How did you get into this field?
I did an undergraduate degree in physics, but after graduation my interest began to wander towards the international stage. I decided to investigate the intersection of the two, and by some Brownian motion I stumbled upon and worked for Richard L. Garwin, who is perhaps the paragon for a national security physicist. I soon learned about the significance of nuclear issues, mainly from Frank von Hippel, and the general lack of attention they were receiving as the nuclear threat of the Cold War was supplanted by newer, peacetime concerns such as climate change. Nevertheless, as nuclear war was still one of the most credible paths to ending civilization, I felt I should take up the cause. And so I began to get educated, first through a PhD in public policy and then through a more practical education at the State Department, before I finally found my home in academia doing hybrid technical-policy research.
What keeps you up at night?
North Korea. Or to be fair, I would say the interaction between the US program and the North Korean program. The North Korean program would be less concerning to me if we had a more pro-engagement stance in the United States. It’s not just their program alone — it’s the politics between the two.
You were involved in helping lay the framework for the Iran nuclear deal, in which six countries agreed to lift sanctions on the country in exchange for its slowing its nuclear program. What happens if President Trump pulls out of the deal, as he has threatened?
Iran can restore its ability to produce nuclear weapons. Within about a year they can be at a state where they can make a weapon in a couple of weeks, maybe less. That is the price. If you throw out the deal, you give them a weapons program. More to the point, you give them a motivation to pursue weapons. All sorts of hellish scenarios can be imagined.
What are you working on now?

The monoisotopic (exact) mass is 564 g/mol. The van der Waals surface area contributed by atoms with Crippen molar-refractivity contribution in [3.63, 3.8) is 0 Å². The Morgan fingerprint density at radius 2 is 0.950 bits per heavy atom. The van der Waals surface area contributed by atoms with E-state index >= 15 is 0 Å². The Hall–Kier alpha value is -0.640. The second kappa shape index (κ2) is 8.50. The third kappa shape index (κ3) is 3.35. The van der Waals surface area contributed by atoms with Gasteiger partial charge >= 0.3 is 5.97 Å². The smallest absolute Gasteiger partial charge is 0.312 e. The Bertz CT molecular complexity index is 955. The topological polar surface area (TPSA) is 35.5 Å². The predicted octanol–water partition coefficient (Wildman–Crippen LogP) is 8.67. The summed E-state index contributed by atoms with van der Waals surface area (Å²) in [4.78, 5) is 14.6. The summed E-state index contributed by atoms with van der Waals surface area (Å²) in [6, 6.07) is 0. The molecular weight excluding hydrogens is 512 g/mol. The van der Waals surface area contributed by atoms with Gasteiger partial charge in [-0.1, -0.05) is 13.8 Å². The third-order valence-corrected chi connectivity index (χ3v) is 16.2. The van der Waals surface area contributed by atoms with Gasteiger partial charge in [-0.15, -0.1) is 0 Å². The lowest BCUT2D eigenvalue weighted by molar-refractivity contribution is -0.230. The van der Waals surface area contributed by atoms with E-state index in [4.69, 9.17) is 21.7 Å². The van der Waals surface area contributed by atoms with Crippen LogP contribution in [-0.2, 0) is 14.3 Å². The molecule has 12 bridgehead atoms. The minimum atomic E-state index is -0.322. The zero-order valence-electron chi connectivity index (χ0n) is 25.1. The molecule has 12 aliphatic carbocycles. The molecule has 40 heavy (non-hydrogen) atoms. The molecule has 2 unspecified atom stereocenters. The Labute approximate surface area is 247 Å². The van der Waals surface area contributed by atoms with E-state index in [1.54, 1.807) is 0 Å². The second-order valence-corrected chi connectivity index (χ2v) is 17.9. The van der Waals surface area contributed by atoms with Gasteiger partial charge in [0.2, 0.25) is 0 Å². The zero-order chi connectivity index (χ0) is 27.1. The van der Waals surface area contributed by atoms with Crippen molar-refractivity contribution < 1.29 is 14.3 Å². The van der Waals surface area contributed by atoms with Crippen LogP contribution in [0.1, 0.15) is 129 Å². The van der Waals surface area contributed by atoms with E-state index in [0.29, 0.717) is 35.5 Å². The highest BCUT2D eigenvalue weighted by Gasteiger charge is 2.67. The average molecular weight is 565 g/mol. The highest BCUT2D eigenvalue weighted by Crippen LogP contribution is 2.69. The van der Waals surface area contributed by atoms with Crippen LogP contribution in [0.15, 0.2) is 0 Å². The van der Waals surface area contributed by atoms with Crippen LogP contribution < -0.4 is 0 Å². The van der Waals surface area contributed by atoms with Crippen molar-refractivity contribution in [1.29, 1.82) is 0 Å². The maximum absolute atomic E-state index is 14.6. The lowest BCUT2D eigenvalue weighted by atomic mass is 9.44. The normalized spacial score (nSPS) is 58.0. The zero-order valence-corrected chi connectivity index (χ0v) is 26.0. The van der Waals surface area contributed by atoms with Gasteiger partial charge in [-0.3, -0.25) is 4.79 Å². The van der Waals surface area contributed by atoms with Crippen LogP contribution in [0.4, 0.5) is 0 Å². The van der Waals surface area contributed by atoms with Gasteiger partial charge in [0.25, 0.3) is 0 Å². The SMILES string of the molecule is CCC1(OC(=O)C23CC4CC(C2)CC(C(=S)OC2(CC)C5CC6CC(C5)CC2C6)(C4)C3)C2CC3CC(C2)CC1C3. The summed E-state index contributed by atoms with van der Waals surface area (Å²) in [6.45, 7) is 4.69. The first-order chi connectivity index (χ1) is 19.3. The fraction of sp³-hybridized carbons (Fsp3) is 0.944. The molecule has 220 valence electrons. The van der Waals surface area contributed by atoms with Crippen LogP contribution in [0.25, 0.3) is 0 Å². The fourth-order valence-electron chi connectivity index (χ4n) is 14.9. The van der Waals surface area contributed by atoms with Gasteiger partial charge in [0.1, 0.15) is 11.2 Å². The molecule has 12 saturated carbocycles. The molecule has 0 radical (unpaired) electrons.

A way of doing nuclear archaeology. You can imagine many scenarios where you begin to have diplomatic engagement that rests on trusting the other side’s claims. Let’s say we start talking to the North Koreans, and they agree to turn over the highly enriched uranium they could use to produce nuclear weapons. We want to know that they’re really turning all of it over. Right now there’s no way to do that verification. I’m working on a way to reconstruct the historical operation of nuclear facilities so that we can.
How would that work?
All these nuclear processes involve radioactive materials, and every radioactive material produces a unique kind of radiation. Those particles damage the crystal structure of surrounding objects. For example, you might imagine a uranium warhead component damaging the metal shelving it sits on. Roughly 1 percent of that damage stays permanently frozen into the metal. It’s a really tiny quantity.
The question is, can we forensically analyze how much damage is frozen in, and use that to determine how much uranium has been there, and that it was indeed uranium. If we can, perhaps we can verify the claim there was a nuclear weapon sitting on that shelf for 25 years. The techniques for doing this have never been developed. We are starting from scratch to try to understand more about how radiation interacts with matter, and how the damage occurs and changes over time. If it works, it could be very powerful for many issues in arms control and nonproliferation.